Servers: an overview
In the past I've been guilty of leaving what I deem ‘technical’ information to others. To have the holistic view I'm often banging on about, this is not appropriate.
Hosting’s always been one of these ‘technical’ areas. While I don't need to know the ins and outs of hosting setups, I do need to understand the architecture and the place it plays in a project’s life cycle.
Did you know there are four types of hosting, each with their own purpose? I didn't - perhaps this is why my early iterations of The Swains website was indexed by search engines.
Used for early development, to me, this is MAMP, a tool I use before FTPing anything anywhere. It's great for prototypes too. From now on this is a local server.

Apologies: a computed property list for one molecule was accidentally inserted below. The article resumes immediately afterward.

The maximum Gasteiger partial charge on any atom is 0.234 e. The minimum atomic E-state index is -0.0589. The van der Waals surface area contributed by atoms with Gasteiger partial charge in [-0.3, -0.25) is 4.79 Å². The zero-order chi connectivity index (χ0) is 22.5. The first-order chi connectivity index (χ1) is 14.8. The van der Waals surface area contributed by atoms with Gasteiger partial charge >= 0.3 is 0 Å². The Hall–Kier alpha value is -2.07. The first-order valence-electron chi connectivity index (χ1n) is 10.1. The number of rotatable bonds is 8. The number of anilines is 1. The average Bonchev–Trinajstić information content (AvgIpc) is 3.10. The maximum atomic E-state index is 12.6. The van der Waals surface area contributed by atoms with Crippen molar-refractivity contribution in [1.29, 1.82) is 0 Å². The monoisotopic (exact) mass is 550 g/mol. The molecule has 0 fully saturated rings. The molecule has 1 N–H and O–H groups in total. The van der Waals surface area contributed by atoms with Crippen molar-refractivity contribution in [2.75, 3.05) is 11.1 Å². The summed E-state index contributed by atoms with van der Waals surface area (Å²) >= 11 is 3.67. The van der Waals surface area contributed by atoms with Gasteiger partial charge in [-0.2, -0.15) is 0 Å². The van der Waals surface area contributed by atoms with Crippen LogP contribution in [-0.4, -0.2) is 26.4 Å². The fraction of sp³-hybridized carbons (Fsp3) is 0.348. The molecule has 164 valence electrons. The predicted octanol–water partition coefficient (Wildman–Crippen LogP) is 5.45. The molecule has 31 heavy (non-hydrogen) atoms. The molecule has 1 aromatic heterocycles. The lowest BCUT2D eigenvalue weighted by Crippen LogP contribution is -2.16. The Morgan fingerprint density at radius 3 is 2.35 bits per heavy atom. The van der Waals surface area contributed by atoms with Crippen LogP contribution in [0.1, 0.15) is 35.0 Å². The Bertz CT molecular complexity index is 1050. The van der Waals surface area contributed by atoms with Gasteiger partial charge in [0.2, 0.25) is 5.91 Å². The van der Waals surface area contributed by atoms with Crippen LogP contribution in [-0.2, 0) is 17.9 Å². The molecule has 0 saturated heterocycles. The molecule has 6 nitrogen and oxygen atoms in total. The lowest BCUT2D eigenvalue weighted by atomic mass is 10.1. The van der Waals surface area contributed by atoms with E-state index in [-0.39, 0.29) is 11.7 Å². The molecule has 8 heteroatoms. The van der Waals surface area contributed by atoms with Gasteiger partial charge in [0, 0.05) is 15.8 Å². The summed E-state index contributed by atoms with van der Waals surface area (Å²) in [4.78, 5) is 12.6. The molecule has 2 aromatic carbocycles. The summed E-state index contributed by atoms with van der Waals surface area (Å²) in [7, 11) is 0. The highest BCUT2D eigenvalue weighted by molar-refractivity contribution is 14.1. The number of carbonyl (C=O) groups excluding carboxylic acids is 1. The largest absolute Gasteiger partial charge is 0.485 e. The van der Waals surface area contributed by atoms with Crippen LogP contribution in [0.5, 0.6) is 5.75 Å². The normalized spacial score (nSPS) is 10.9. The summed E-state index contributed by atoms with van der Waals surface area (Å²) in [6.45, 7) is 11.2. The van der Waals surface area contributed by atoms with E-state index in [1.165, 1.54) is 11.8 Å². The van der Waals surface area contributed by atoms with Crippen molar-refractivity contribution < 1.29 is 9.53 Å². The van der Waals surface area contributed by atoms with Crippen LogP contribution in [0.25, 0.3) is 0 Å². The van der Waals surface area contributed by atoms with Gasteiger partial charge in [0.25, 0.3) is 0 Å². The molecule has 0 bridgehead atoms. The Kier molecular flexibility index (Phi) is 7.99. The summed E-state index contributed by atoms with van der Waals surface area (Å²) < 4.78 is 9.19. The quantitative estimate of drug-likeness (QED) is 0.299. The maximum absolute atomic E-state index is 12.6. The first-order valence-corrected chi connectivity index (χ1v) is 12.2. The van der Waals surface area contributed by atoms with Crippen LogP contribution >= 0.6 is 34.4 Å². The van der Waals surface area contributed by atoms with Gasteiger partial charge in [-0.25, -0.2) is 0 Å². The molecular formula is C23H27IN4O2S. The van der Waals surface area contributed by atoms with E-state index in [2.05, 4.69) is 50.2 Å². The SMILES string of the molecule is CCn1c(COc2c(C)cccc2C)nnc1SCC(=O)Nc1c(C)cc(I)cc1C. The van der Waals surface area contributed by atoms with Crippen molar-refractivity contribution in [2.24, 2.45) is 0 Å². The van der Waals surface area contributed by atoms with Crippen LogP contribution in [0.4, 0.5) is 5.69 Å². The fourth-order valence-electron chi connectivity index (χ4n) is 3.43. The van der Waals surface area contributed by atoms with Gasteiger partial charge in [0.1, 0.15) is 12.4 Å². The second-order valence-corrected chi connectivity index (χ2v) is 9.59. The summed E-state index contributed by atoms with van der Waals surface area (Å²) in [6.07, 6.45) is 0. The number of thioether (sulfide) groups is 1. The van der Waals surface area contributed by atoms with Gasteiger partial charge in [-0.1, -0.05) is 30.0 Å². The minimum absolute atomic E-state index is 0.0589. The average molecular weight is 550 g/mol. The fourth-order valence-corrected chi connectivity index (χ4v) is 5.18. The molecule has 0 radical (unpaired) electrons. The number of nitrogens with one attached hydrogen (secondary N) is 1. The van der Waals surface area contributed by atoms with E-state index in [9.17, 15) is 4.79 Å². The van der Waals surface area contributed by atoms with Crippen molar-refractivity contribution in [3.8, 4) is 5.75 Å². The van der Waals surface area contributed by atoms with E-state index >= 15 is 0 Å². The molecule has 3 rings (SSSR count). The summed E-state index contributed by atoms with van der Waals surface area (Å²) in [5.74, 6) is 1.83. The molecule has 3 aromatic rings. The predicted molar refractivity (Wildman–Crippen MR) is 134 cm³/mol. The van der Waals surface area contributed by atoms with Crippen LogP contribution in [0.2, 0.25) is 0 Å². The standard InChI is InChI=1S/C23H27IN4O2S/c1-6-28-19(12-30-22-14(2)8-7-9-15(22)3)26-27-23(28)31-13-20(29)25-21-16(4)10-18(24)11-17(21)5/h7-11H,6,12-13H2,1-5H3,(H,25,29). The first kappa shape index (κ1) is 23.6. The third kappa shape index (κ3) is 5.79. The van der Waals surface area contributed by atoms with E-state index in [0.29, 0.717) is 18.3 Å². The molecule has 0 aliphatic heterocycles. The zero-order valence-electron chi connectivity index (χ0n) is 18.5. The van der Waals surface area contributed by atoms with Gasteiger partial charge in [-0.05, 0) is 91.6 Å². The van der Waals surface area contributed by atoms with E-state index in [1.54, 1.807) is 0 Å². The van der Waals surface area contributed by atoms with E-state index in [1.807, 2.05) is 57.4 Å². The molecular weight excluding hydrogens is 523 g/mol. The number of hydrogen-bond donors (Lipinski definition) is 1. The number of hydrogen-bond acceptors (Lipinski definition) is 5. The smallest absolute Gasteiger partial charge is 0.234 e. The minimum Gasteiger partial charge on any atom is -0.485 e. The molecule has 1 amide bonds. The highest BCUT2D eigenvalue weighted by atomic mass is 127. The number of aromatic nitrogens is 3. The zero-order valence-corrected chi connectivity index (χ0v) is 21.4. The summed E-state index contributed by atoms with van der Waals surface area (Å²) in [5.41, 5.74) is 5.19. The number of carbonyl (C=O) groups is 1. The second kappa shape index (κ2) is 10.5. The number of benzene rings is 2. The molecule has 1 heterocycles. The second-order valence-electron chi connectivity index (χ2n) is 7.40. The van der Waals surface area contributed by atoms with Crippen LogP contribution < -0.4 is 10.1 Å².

A staging server allows reviews from multiple locations. We use this to share work with clients and external team members. Working with international teams makes this essential.
At the same time it's used to make sure the product is interacting correctly with all its components and the server setup (hardware, database, software and web services).
User Acceptance Testing (UAT)
The UAT server is used when the product is ready to be shared with additional stakeholders and alpha/beta testers. This is the version of hosting that I use when I do the majority of my user testing.
We also use this server to run load, performance and penetration tests.
The final live product’s home.
That’s not a server, THIS is a server.
There you have it, four different types of server, FOUR!
NB, you might of noticed that the image adorning this post isn't a server, it's a synth. Well spotted, I just wanted to get that picture up there. Here's a server.